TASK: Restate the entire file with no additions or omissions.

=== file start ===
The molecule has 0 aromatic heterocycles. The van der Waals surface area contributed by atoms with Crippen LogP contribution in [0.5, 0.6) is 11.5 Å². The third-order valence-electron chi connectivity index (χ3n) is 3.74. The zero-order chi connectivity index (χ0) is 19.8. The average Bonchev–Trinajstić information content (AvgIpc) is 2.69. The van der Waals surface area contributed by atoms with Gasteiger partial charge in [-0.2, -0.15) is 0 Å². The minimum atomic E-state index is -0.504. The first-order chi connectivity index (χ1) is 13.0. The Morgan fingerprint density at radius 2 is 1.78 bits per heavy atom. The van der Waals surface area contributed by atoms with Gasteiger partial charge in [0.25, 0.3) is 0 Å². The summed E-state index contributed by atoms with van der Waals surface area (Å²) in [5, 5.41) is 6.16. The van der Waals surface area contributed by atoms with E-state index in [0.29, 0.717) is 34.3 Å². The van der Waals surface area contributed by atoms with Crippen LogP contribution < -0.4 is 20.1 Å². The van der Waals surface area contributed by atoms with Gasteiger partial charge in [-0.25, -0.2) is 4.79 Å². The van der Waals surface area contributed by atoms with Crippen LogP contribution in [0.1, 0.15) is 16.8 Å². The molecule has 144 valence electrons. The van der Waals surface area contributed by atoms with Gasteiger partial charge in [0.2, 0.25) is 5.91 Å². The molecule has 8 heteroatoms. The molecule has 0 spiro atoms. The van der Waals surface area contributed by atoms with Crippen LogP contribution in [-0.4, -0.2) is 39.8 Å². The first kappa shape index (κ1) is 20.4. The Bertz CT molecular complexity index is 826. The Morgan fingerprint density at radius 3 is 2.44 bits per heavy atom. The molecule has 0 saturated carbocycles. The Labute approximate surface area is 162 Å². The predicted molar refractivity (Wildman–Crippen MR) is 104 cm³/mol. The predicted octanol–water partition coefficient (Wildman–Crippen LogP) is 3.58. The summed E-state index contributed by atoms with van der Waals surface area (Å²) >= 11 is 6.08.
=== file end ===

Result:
The molecule has 0 aromatic heterocycles. The van der Waals surface area contributed by atoms with Crippen LogP contribution in [0.5, 0.6) is 11.5 Å². The third-order valence-electron chi connectivity index (χ3n) is 3.74. The zero-order chi connectivity index (χ0) is 19.8. The average Bonchev–Trinajstić information content (AvgIpc) is 2.69. The van der Waals surface area contributed by atoms with Gasteiger partial charge in [-0.2, -0.15) is 0 Å². The minimum atomic E-state index is -0.504. The first-order chi connectivity index (χ1) is 13.0. The Morgan fingerprint density at radius 2 is 1.78 bits per heavy atom. The van der Waals surface area contributed by atoms with Gasteiger partial charge in [0.25, 0.3) is 0 Å². The summed E-state index contributed by atoms with van der Waals surface area (Å²) in [5, 5.41) is 6.16. The van der Waals surface area contributed by atoms with E-state index in [0.29, 0.717) is 34.3 Å². The van der Waals surface area contributed by atoms with Crippen LogP contribution < -0.4 is 20.1 Å². The van der Waals surface area contributed by atoms with Gasteiger partial charge in [-0.25, -0.2) is 4.79 Å². The van der Waals surface area contributed by atoms with Crippen LogP contribution in [0.1, 0.15) is 16.8 Å². The molecule has 144 valence electrons. The van der Waals surface area contributed by atoms with Gasteiger partial charge in [0.2, 0.25) is 5.91 Å². The molecule has 8 heteroatoms. The molecule has 0 spiro atoms. The van der Waals surface area contributed by atoms with Crippen LogP contribution in [-0.4, -0.2) is 39.8 Å². The first kappa shape index (κ1) is 20.4. The Bertz CT molecular complexity index is 826. The Morgan fingerprint density at radius 3 is 2.44 bits per heavy atom. The molecule has 0 saturated carbocycles. The Labute approximate surface area is 162 Å². The predicted molar refractivity (Wildman–Crippen MR) is 104 cm³/mol. The predicted octanol–water partition coefficient (Wildman–Crippen LogP) is 3.58. The summed E-state index contributed by atoms with van der Waals surface area (Å²) >= 11 is 6.08.